IDOC officials disliked prisoner contact with state legislators; canceled program
CHICAGO—(ENEWSPF)—August 27, 2018
Contact: Megan Groves
Illinois Department of Corrections (IDOC) officials ended Stateville prison’s debate program because officials did not like the prisoners being in close contact with, and thus having an influence on, state legislators. On Tuesday, August 28, lawyers with Uptown People’s Law Center will file a lawsuit on behalf of Katrina Burlet, who headed this successful program, to get the program reinstated.
There will also be a rally to support Stateville debate program’s resinstatement on Tuesday, August 28 at 10 a.m. outside the Thompson Center Plaza, 100 W. Randolph in downtown Chicago.
From approximately October 2017 to April 24, 2018, plaintiff Ms. Burlet taught a debate class for prisoners at Stateville, a maximum security prison for adult men operated by the Illinois Department of Corrections. There were 14 students in the program, all with very lengthy prison sentences.
Program participants decided to debate how Illinois might implement a parole system. Believing that Illinois should provide opportunities for parole for prisoners with long and/or life sentences, they prepared draft legislation that would restore a system of parole in Illinois.
IDOC officials approved their request to have a public debate, and it was attended by approximately 18 members of the Illinois General Assembly. A number of journalists, IDOC officials, members of the Illinois Prisoner Review Board, and other members of the public also attended.
The debate was followed by “Q & A” and then “meet and greet” sessions, during which legislators asked questions and engaged with the debaters in ways showing they were giving serious consideration to the policies being proposed.
Less than two weeks later, defendant Gladyse Taylor, assistant director of IDOC, arrived unannounced at a regularly-scheduled debate class and expressed her dissatisfaction about the debate. She informed the class that she did not approve of the class’s communication with legislators, as it would get in the way of IDOC’s pursuit of its own legislative agenda. Ms. Taylor also said it would be detrimental to her personal agenda if legislators continued to pay attention to the class’s message about parole, and she was not going to allow that to happen. Ms. Taylor and other as-yet-unidentified government officials then canceled the debate program, and banned Ms. Burlet from all IDOC facilities.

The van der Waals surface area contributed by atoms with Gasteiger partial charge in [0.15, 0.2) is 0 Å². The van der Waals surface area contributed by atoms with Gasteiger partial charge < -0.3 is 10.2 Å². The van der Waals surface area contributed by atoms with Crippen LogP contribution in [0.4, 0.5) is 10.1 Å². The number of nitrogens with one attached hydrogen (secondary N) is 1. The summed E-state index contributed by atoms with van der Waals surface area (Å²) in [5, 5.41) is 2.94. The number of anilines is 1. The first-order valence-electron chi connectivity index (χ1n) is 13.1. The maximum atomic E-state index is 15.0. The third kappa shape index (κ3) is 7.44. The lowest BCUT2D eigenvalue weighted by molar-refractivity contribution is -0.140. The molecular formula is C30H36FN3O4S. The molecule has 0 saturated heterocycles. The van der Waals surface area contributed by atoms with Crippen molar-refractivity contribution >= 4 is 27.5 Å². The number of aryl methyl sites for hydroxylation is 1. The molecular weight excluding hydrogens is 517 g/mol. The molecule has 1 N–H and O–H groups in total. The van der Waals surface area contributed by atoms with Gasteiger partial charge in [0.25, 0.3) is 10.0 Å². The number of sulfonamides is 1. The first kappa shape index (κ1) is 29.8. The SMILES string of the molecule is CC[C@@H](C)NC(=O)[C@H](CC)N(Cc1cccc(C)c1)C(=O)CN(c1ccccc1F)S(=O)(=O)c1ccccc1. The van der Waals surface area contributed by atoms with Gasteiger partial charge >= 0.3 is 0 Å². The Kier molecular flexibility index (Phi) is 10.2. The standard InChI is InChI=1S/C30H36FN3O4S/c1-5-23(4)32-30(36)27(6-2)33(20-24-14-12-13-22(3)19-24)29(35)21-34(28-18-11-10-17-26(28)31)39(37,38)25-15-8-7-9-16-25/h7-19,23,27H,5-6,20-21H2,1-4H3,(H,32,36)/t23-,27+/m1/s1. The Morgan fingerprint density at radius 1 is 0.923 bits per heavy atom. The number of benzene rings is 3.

The lawsuit seeks to reinstate the debate program, and seeks damages for defamatory remarks IDOC director John Baldwin made about Ms. Burlet.
“This is absolutely a First Amendment issue,” said Liz Mazur, legal director of Uptown People’s Law Center, who is bringing the lawsuit. “Prisoners have a right to freedom of speech under the Constitution. This program was canceled because legislators took prisoners seriously, and IDOC retaliated against Ms. Burlet because she helped make the prisoners voices heard by the legislators and the public.”
Uptown People’s Law Center is a nonprofit legal services organization specializing in prisoners’ rights, Social Security disability, and tenants’ rights and eviction defense. UPLC currently has seven class action lawsuits regarding jail and prison conditions.
Source: Uptown People’s Law Center